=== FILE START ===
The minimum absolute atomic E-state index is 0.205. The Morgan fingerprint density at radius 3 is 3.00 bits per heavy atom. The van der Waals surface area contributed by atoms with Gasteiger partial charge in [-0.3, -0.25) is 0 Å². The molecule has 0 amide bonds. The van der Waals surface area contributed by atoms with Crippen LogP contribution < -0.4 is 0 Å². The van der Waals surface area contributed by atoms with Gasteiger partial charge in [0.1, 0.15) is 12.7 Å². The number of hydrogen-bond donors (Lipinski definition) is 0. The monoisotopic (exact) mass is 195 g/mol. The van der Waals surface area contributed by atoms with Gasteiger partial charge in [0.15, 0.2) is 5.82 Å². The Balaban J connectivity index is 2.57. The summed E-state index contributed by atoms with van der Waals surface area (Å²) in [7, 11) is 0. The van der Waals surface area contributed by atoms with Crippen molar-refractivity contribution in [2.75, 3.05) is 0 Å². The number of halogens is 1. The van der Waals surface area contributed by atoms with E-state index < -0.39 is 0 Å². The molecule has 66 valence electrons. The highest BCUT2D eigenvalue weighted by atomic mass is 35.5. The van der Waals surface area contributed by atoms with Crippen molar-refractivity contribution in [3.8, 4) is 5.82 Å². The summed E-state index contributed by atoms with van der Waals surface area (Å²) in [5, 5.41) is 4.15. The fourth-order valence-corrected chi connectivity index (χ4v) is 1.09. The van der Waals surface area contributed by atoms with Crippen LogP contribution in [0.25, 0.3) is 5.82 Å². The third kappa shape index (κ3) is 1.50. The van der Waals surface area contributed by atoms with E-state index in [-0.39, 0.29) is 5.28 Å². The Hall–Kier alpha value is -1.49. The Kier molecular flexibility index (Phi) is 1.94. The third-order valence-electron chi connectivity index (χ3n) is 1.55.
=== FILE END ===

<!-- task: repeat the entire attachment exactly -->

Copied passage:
The minimum absolute atomic E-state index is 0.205. The Morgan fingerprint density at radius 3 is 3.00 bits per heavy atom. The van der Waals surface area contributed by atoms with Gasteiger partial charge in [-0.3, -0.25) is 0 Å². The molecule has 0 amide bonds. The van der Waals surface area contributed by atoms with Crippen LogP contribution < -0.4 is 0 Å². The van der Waals surface area contributed by atoms with Gasteiger partial charge in [0.1, 0.15) is 12.7 Å². The number of hydrogen-bond donors (Lipinski definition) is 0. The monoisotopic (exact) mass is 195 g/mol. The van der Waals surface area contributed by atoms with Gasteiger partial charge in [0.15, 0.2) is 5.82 Å². The Balaban J connectivity index is 2.57. The summed E-state index contributed by atoms with van der Waals surface area (Å²) in [7, 11) is 0. The van der Waals surface area contributed by atoms with Crippen molar-refractivity contribution in [2.75, 3.05) is 0 Å². The number of halogens is 1. The van der Waals surface area contributed by atoms with E-state index < -0.39 is 0 Å². The molecule has 66 valence electrons. The highest BCUT2D eigenvalue weighted by atomic mass is 35.5. The van der Waals surface area contributed by atoms with Crippen molar-refractivity contribution in [3.8, 4) is 5.82 Å². The summed E-state index contributed by atoms with van der Waals surface area (Å²) in [5, 5.41) is 4.15. The fourth-order valence-corrected chi connectivity index (χ4v) is 1.09. The van der Waals surface area contributed by atoms with Crippen LogP contribution in [0.25, 0.3) is 5.82 Å². The third kappa shape index (κ3) is 1.50. The van der Waals surface area contributed by atoms with E-state index in [-0.39, 0.29) is 5.28 Å². The Hall–Kier alpha value is -1.49. The Kier molecular flexibility index (Phi) is 1.94. The third-order valence-electron chi connectivity index (χ3n) is 1.55.